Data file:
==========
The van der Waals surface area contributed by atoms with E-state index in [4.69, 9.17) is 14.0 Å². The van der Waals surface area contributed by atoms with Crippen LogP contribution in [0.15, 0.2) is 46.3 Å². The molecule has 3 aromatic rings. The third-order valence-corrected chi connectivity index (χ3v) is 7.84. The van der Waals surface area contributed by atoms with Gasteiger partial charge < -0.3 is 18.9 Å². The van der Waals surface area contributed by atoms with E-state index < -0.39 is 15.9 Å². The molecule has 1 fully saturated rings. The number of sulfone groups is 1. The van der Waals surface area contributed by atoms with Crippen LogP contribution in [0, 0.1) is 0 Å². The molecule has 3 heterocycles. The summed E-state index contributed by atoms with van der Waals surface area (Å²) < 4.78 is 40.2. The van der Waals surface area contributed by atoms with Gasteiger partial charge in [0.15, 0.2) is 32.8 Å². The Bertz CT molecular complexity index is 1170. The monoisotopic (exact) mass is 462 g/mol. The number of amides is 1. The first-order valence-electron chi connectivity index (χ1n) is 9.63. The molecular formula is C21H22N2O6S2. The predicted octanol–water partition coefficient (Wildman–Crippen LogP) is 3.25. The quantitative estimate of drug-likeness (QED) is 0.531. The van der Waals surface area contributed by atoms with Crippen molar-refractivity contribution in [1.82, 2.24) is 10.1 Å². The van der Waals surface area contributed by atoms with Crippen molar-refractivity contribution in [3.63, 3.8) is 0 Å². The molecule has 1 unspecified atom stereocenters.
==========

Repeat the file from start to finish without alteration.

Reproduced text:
The van der Waals surface area contributed by atoms with E-state index in [4.69, 9.17) is 14.0 Å². The van der Waals surface area contributed by atoms with Crippen LogP contribution in [0.15, 0.2) is 46.3 Å². The molecule has 3 aromatic rings. The third-order valence-corrected chi connectivity index (χ3v) is 7.84. The van der Waals surface area contributed by atoms with Gasteiger partial charge < -0.3 is 18.9 Å². The van der Waals surface area contributed by atoms with E-state index < -0.39 is 15.9 Å². The molecule has 1 fully saturated rings. The number of sulfone groups is 1. The van der Waals surface area contributed by atoms with Crippen LogP contribution in [0, 0.1) is 0 Å². The molecule has 3 heterocycles. The summed E-state index contributed by atoms with van der Waals surface area (Å²) < 4.78 is 40.2. The van der Waals surface area contributed by atoms with Gasteiger partial charge in [0.15, 0.2) is 32.8 Å². The Bertz CT molecular complexity index is 1170. The monoisotopic (exact) mass is 462 g/mol. The number of amides is 1. The first-order valence-electron chi connectivity index (χ1n) is 9.63. The molecular formula is C21H22N2O6S2. The predicted octanol–water partition coefficient (Wildman–Crippen LogP) is 3.25. The quantitative estimate of drug-likeness (QED) is 0.531. The van der Waals surface area contributed by atoms with Crippen molar-refractivity contribution in [1.82, 2.24) is 10.1 Å². The van der Waals surface area contributed by atoms with Crippen molar-refractivity contribution in [3.63, 3.8) is 0 Å². The molecule has 1 unspecified atom stereocenters.